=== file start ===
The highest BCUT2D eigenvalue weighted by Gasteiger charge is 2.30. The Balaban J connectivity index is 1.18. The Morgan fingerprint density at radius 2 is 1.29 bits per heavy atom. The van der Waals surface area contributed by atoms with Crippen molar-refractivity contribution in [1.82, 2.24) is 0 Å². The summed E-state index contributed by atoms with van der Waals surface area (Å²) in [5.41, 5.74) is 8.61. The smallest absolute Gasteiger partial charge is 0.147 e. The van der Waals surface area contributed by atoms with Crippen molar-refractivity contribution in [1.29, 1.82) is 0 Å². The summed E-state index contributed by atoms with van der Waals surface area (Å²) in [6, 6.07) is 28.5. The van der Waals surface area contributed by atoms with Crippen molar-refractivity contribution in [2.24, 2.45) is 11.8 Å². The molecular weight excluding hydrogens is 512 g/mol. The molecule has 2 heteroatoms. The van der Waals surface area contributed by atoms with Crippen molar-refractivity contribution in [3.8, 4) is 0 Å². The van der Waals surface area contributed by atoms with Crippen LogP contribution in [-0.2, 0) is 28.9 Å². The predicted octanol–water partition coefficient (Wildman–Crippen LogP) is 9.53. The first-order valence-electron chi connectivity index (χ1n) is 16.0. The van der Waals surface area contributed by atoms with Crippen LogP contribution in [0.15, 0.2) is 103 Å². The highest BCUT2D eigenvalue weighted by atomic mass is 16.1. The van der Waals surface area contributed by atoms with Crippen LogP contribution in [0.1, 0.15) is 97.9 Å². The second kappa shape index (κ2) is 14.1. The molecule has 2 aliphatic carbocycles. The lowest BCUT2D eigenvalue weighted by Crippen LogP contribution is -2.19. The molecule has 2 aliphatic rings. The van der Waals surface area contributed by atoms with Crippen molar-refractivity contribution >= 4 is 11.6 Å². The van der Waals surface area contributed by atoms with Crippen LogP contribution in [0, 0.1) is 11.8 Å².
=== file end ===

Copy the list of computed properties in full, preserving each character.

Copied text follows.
The highest BCUT2D eigenvalue weighted by Gasteiger charge is 2.30. The Balaban J connectivity index is 1.18. The Morgan fingerprint density at radius 2 is 1.29 bits per heavy atom. The van der Waals surface area contributed by atoms with Crippen molar-refractivity contribution in [1.82, 2.24) is 0 Å². The summed E-state index contributed by atoms with van der Waals surface area (Å²) in [5.41, 5.74) is 8.61. The smallest absolute Gasteiger partial charge is 0.147 e. The van der Waals surface area contributed by atoms with Crippen molar-refractivity contribution in [1.29, 1.82) is 0 Å². The summed E-state index contributed by atoms with van der Waals surface area (Å²) in [6, 6.07) is 28.5. The van der Waals surface area contributed by atoms with Crippen molar-refractivity contribution in [2.24, 2.45) is 11.8 Å². The molecular weight excluding hydrogens is 512 g/mol. The molecule has 2 heteroatoms. The van der Waals surface area contributed by atoms with Crippen molar-refractivity contribution in [3.8, 4) is 0 Å². The van der Waals surface area contributed by atoms with Crippen LogP contribution in [-0.2, 0) is 28.9 Å². The predicted octanol–water partition coefficient (Wildman–Crippen LogP) is 9.53. The first-order valence-electron chi connectivity index (χ1n) is 16.0. The van der Waals surface area contributed by atoms with Crippen LogP contribution in [0.15, 0.2) is 103 Å². The highest BCUT2D eigenvalue weighted by atomic mass is 16.1. The van der Waals surface area contributed by atoms with Crippen LogP contribution in [0.1, 0.15) is 97.9 Å². The second kappa shape index (κ2) is 14.1. The molecule has 2 aliphatic carbocycles. The lowest BCUT2D eigenvalue weighted by Crippen LogP contribution is -2.19. The molecule has 2 aliphatic rings. The van der Waals surface area contributed by atoms with Crippen molar-refractivity contribution >= 4 is 11.6 Å². The van der Waals surface area contributed by atoms with Crippen LogP contribution in [0, 0.1) is 11.8 Å².